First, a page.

A candidate in the European elections was arrested on suspicion of racial harrassment after quoting a passage about Islam, written by Winston Churchill, during a campaign speech.
Paul Weston, chairman of the party Liberty GB, made the address on the steps of Winchester Guildhall, in Hampshire on Saturday.
A member of the public took offence at the quote, taken from Churchill’s The River War and called police.
A Perthshire plumber who shouted “there ain’t no black in the Union Jack” and “vote BNP” at another man has been fined £800.
2/11/2014 by Shahram Hadian
If you still think that freedom of speech is alive and well in North America, think again. I wanted to share with you something shocking that recently happened at the Canadian and WA State border.
My friend and radio co-host, Tom Wallace recently had his teaching materials and videos confiscated on the charges of them being “hate propaganda.” Read more about this story at Tom’s blog.
Tom’s pastor, who was carrying the materials across the border, was detained by the Canadian authorities for over 4 hours and threatened with arrest if he came across the border with the same materials again. Tom’s ministry, Fortress of Faith, is now under investigation and the Canadian government (Committee on Human Rights) is taking 30 days to further determine if the materials are indeed “hate propaganda.”
Listen online to our radio show, where Tom & I discuss the details of what happened at the Canadian border, and what this means for us as Americans and as Christians. (Click on the show titled “UN Resolution 16/18).
HARTFORD, CT (WFSB) –
A University of Connecticut law student accused of allegedly making anti-Semitic, racist and homophobic comments to university officials appeared in court Wednesday.
Anya Bargh, 32, was arrested last week.
Police said the arrest stems from anti-Semitic emails she sent to the Student Bar Association. In response to suggestions for a new dean, authorities said Bargh wrote, “Let’s celebrate diversity by having the next dean not be Jewish.”
New studies show that unbridled hateful speech can cause emotional harm. Is it time for the United States to follow other democracies and impose limits on what Neo-Nazis and other haters say?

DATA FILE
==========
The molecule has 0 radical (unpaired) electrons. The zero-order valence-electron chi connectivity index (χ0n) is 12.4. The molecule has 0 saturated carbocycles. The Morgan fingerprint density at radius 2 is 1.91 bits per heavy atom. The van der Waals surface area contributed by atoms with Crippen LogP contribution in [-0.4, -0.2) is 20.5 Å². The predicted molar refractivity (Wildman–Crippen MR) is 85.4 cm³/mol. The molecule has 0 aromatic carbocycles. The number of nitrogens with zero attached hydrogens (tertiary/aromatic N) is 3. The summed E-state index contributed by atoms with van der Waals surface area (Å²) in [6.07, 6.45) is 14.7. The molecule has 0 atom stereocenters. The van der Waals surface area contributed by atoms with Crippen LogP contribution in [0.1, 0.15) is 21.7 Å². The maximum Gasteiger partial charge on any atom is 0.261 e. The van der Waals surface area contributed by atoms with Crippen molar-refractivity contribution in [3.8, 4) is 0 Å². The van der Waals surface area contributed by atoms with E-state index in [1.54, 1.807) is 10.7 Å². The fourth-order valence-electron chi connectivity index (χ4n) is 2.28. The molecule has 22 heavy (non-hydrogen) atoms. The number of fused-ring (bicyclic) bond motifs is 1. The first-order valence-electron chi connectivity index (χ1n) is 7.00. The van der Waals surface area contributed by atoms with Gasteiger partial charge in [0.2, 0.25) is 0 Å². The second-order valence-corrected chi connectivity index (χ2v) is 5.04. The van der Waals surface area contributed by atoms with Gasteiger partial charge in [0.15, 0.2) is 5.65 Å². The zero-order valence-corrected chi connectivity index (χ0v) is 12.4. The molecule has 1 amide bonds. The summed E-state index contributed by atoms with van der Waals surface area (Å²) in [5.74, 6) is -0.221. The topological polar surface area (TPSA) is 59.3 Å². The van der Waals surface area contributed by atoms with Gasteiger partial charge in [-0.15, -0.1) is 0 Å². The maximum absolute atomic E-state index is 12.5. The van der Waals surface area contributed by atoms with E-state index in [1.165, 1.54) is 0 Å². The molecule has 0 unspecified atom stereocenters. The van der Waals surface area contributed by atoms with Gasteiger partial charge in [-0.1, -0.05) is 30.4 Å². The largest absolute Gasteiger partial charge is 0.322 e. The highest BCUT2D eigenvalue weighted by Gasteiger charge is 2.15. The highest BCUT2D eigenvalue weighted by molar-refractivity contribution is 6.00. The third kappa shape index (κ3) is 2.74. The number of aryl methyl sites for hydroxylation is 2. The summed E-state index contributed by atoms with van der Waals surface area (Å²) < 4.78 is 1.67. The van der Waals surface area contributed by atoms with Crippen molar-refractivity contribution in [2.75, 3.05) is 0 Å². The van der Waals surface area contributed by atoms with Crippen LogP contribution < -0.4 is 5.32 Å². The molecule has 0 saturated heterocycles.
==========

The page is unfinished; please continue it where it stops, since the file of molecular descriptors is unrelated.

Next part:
Over the past several weeks, free speech has gotten costlier—at least in France and Israel.
In France, Dieudonne M’Bala M’Bala, an anti-Semitic stand-up comic infamous for popularizing the quenelle, an inverted Nazi salute, was banned from performing in two cities. M’Bala M’Bala has been repeatedly fined for hate speech, and this was not the first time his act was perceived as a threat to public order.
Meanwhile, Israel’s parliament is soon to pass a bill outlawing the word Nazi for non-educational purposes. Indeed, any slur against another that invokes the Third Reich could land the speaker in jail for six months with a fine of $29,000. The Israelis are concerned about both the rise of anti-Semitism globally, and the trivialization of the Holocaust—even locally.
To Americans, these actions in France and Israel seem positively undemocratic. The First Amendment would never prohibit the quenelle, regardless of its symbolic meaning. And any lover of “Seinfeld” would regard banning the “Soup Nazi” episode as scandalously un-American. After all, in 1977 a federal court upheld the right of neo-Nazis to goose-step right through the town of Skokie, Illinois, which had a disproportionately large number of Holocaust survivors as residents. And more recently, the Supreme Court upheld the right of a church group opposed to gays serving in the military to picket the funeral of a dead marine with signs that read, “God Hates Fags.”